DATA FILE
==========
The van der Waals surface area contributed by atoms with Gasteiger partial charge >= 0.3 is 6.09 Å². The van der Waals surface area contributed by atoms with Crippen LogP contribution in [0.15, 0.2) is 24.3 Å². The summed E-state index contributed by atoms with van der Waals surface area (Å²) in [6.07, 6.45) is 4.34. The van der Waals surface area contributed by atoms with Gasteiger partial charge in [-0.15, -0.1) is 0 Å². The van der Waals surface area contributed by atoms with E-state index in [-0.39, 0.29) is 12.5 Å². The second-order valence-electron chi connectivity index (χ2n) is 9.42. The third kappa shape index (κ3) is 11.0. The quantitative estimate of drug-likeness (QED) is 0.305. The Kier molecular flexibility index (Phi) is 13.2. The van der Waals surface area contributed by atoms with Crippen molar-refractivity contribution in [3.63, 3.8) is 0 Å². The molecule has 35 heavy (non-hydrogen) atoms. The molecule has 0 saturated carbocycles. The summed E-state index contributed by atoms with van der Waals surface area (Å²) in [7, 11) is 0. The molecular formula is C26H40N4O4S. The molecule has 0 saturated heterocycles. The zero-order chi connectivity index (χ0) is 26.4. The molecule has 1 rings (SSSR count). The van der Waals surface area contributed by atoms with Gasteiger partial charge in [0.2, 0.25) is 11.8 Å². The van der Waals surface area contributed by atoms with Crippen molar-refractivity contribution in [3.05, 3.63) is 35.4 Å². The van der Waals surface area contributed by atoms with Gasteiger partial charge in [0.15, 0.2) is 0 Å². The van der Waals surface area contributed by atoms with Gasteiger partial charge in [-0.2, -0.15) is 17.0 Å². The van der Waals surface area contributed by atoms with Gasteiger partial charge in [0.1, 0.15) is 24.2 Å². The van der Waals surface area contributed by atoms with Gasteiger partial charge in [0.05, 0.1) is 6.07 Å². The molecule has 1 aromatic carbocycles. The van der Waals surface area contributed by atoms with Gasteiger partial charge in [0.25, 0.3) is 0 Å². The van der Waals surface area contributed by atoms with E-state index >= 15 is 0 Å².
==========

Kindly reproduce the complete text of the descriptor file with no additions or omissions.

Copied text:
The van der Waals surface area contributed by atoms with Gasteiger partial charge >= 0.3 is 6.09 Å². The van der Waals surface area contributed by atoms with Crippen LogP contribution in [0.15, 0.2) is 24.3 Å². The summed E-state index contributed by atoms with van der Waals surface area (Å²) in [6.07, 6.45) is 4.34. The van der Waals surface area contributed by atoms with Gasteiger partial charge in [-0.15, -0.1) is 0 Å². The van der Waals surface area contributed by atoms with E-state index in [-0.39, 0.29) is 12.5 Å². The second-order valence-electron chi connectivity index (χ2n) is 9.42. The third kappa shape index (κ3) is 11.0. The quantitative estimate of drug-likeness (QED) is 0.305. The Kier molecular flexibility index (Phi) is 13.2. The van der Waals surface area contributed by atoms with Crippen molar-refractivity contribution in [3.63, 3.8) is 0 Å². The molecule has 35 heavy (non-hydrogen) atoms. The molecule has 0 saturated carbocycles. The summed E-state index contributed by atoms with van der Waals surface area (Å²) in [7, 11) is 0. The molecular formula is C26H40N4O4S. The molecule has 0 saturated heterocycles. The zero-order chi connectivity index (χ0) is 26.4. The molecule has 1 rings (SSSR count). The van der Waals surface area contributed by atoms with Gasteiger partial charge in [0.2, 0.25) is 11.8 Å². The van der Waals surface area contributed by atoms with Crippen molar-refractivity contribution in [3.05, 3.63) is 35.4 Å². The van der Waals surface area contributed by atoms with Gasteiger partial charge in [0.15, 0.2) is 0 Å². The van der Waals surface area contributed by atoms with Gasteiger partial charge in [-0.2, -0.15) is 17.0 Å². The van der Waals surface area contributed by atoms with Gasteiger partial charge in [0.1, 0.15) is 24.2 Å². The van der Waals surface area contributed by atoms with Gasteiger partial charge in [0.05, 0.1) is 6.07 Å². The molecule has 1 aromatic carbocycles. The van der Waals surface area contributed by atoms with Gasteiger partial charge in [0.25, 0.3) is 0 Å². The van der Waals surface area contributed by atoms with E-state index >= 15 is 0 Å².